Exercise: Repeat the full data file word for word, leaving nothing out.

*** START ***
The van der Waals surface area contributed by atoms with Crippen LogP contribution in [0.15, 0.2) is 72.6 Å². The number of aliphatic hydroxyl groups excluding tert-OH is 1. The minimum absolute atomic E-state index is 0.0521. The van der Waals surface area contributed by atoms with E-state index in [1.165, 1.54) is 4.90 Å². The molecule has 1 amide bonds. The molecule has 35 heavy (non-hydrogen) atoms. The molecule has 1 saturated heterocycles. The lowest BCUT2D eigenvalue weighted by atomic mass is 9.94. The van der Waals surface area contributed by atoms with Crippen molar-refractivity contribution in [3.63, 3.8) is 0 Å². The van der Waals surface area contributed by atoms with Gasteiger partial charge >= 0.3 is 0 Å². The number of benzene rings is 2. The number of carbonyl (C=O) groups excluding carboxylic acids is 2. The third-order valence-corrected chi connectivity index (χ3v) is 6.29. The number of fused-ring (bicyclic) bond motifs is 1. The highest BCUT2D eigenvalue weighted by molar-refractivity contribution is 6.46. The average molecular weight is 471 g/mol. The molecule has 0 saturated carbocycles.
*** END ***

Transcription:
The van der Waals surface area contributed by atoms with Crippen LogP contribution in [0.15, 0.2) is 72.6 Å². The number of aliphatic hydroxyl groups excluding tert-OH is 1. The minimum absolute atomic E-state index is 0.0521. The van der Waals surface area contributed by atoms with E-state index in [1.165, 1.54) is 4.90 Å². The molecule has 1 amide bonds. The molecule has 35 heavy (non-hydrogen) atoms. The molecule has 1 saturated heterocycles. The lowest BCUT2D eigenvalue weighted by atomic mass is 9.94. The van der Waals surface area contributed by atoms with Crippen molar-refractivity contribution in [3.63, 3.8) is 0 Å². The van der Waals surface area contributed by atoms with Gasteiger partial charge >= 0.3 is 0 Å². The number of benzene rings is 2. The number of carbonyl (C=O) groups excluding carboxylic acids is 2. The third-order valence-corrected chi connectivity index (χ3v) is 6.29. The number of fused-ring (bicyclic) bond motifs is 1. The highest BCUT2D eigenvalue weighted by molar-refractivity contribution is 6.46. The average molecular weight is 471 g/mol. The molecule has 0 saturated carbocycles.